Officials from NMCC said they were inspired to create the program in light of the growing interest in wind power and NMCC’s proximity to the state’s first commercial wind farm just 14 miles from the campus in Mars Hill.

    NMCC President Tim Crowley said on Wednesday the college is instructing approximately 42 students who are taking the initial courses that are part of the wind power technology program.

    Right now, students in the program are taking just initial courses. College officials intend to bring the full program on line this fall.

    “The program is a hit in terms of interest,” Crowley said on Wednesday. “I think we will see the greater evolution of the program once we start the associate degree program in the fall.”

    There already is a faculty member on board to teach introduction to wind power, and Crowley said that the college intends to hire additional instructors to help teach the rest of the courses in the program.

    College officials have noted that conservative estimates indicate Aroostook County has the potential to realize 50 to 80 new, long-term, highly skilled, high-wage technical positions in operation and maintenance for wind farms between 2009 and 2012. Additional employment opportunities are anticipated in neighboring northern Washington County, Franklin County in western Maine and in Canada’s Atlantic provinces. A two-year technical degree is the desired credential for entry into these positions.

    Current entry-level wages for a wind power technician are $18 to $22 an hour

  6. “The 20 anniversary of Symposium 2000 is coming up in May of this year.”

    F’ton and Moncton are both growing, but how much of that growth is a result of people/business moving there from other parts of NB? Has anyone parceled out what has gone into the ‘growth’ of these urban areas? Is it really net growth for NB as a whole, or is it mainly a redistribution?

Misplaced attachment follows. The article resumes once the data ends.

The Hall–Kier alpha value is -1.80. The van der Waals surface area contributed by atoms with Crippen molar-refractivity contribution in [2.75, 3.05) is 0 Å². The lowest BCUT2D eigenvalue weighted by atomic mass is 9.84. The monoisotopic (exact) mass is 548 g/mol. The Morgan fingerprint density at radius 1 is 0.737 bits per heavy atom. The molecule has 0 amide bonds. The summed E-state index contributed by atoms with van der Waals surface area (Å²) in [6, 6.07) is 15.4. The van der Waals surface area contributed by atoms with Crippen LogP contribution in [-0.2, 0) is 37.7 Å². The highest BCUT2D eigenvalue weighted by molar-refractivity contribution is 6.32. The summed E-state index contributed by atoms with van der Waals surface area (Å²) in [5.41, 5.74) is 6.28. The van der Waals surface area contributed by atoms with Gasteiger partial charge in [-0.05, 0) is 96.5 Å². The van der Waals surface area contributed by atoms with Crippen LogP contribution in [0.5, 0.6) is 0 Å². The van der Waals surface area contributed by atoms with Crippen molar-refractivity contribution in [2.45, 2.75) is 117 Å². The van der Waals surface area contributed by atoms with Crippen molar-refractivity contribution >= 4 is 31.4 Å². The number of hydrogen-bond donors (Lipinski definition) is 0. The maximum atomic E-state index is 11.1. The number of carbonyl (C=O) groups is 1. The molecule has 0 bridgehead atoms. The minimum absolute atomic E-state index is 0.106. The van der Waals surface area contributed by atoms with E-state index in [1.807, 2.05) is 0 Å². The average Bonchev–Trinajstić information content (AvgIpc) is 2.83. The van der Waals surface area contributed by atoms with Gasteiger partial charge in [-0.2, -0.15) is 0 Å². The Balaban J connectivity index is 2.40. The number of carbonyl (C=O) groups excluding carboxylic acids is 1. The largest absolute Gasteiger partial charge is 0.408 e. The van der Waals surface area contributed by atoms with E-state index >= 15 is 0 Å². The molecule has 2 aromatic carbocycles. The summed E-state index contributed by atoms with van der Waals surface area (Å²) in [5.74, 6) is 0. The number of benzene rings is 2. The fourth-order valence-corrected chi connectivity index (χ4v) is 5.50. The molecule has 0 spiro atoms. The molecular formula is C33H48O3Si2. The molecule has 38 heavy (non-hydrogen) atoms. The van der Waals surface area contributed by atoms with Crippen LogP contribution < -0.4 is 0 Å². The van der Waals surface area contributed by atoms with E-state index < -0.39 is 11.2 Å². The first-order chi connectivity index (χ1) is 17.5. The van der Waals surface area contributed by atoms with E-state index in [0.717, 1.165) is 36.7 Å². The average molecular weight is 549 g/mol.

7. The best way to tell that is to look at the census. I haven’t seen it for all rural areas, but definitely the rural areas are getting smaller. I had even thought that Oromocto was getting bigger because when other bases closed down people were shipped to base gagetown, but the latest census shows the population at about 1000 people less than it was twenty years ago. However, there is no way to tell how much is ‘immigration’ and how much is the rural population. There are spanish speaking communities and other immigrant groups that didn’t exist years ago, but they are still quite small. I haven’t seen any studies or media addressing that question-although I think David has mentioned it a couple of times in the past.

    As for the post above that, there is no point in training wind power technicians if there are no wind power turbines. This sounds like the community college trying to be ‘ahead of the curve’, and good for them, but most of those workers will be leaving to find jobs-IF they can find jobs. The good thing about that is that it creates a new lobby group-if you have a bunch of guys trained for wind power they are going to be quite vocal in telling Maine to get on the ball with wind power-and the more people making those demands the better.

  8. “The best way to tell that is to look at the census.”

    Obviously that doesn’t work. Where are all those UNB economists when you need them? Studying Bhutan, no doubt. Seems to me you’d have to start by separating out the local service industries from the export industries and see where the growth has occurred.

    “but the latest census shows the population at about 1000 people less than it was twenty years ago.”